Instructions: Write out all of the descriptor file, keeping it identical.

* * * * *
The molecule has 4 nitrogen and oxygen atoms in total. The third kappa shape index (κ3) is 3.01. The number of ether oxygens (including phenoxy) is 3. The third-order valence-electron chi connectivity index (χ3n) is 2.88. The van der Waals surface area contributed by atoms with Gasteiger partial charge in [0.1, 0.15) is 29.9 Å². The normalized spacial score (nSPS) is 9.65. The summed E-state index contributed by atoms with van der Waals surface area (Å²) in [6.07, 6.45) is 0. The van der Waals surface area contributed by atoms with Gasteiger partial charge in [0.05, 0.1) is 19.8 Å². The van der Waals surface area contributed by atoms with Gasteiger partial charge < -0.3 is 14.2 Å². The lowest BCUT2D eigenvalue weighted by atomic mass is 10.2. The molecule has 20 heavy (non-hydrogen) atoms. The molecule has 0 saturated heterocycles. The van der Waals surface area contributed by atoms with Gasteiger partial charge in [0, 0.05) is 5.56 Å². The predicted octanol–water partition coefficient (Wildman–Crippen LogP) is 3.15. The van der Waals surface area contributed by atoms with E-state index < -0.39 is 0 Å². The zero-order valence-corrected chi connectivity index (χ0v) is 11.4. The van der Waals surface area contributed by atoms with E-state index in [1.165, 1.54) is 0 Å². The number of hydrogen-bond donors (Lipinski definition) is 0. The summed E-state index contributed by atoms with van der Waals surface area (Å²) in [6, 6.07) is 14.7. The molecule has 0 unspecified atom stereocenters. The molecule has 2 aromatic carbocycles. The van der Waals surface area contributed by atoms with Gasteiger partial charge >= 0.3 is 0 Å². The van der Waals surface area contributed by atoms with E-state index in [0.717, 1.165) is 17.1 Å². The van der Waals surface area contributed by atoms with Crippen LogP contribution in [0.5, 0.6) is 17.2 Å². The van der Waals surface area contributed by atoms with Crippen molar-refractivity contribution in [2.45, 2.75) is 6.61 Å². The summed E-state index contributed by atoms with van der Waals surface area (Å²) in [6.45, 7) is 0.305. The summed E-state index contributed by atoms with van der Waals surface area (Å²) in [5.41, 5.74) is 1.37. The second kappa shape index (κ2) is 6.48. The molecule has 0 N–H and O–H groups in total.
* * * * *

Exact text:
The molecule has 4 nitrogen and oxygen atoms in total. The third kappa shape index (κ3) is 3.01. The number of ether oxygens (including phenoxy) is 3. The third-order valence-electron chi connectivity index (χ3n) is 2.88. The van der Waals surface area contributed by atoms with Gasteiger partial charge in [0.1, 0.15) is 29.9 Å². The normalized spacial score (nSPS) is 9.65. The summed E-state index contributed by atoms with van der Waals surface area (Å²) in [6.07, 6.45) is 0. The van der Waals surface area contributed by atoms with Gasteiger partial charge in [0.05, 0.1) is 19.8 Å². The van der Waals surface area contributed by atoms with Gasteiger partial charge < -0.3 is 14.2 Å². The lowest BCUT2D eigenvalue weighted by atomic mass is 10.2. The molecule has 20 heavy (non-hydrogen) atoms. The molecule has 0 saturated heterocycles. The van der Waals surface area contributed by atoms with Gasteiger partial charge in [0, 0.05) is 5.56 Å². The predicted octanol–water partition coefficient (Wildman–Crippen LogP) is 3.15. The van der Waals surface area contributed by atoms with E-state index < -0.39 is 0 Å². The zero-order valence-corrected chi connectivity index (χ0v) is 11.4. The van der Waals surface area contributed by atoms with E-state index in [1.165, 1.54) is 0 Å². The number of hydrogen-bond donors (Lipinski definition) is 0. The summed E-state index contributed by atoms with van der Waals surface area (Å²) in [6, 6.07) is 14.7. The molecule has 0 unspecified atom stereocenters. The molecule has 2 aromatic carbocycles. The van der Waals surface area contributed by atoms with Gasteiger partial charge >= 0.3 is 0 Å². The van der Waals surface area contributed by atoms with E-state index in [0.717, 1.165) is 17.1 Å². The van der Waals surface area contributed by atoms with Crippen LogP contribution in [0.5, 0.6) is 17.2 Å². The van der Waals surface area contributed by atoms with Crippen molar-refractivity contribution in [2.45, 2.75) is 6.61 Å². The summed E-state index contributed by atoms with van der Waals surface area (Å²) in [6.45, 7) is 0.305. The summed E-state index contributed by atoms with van der Waals surface area (Å²) in [5.41, 5.74) is 1.37. The second kappa shape index (κ2) is 6.48. The molecule has 0 N–H and O–H groups in total.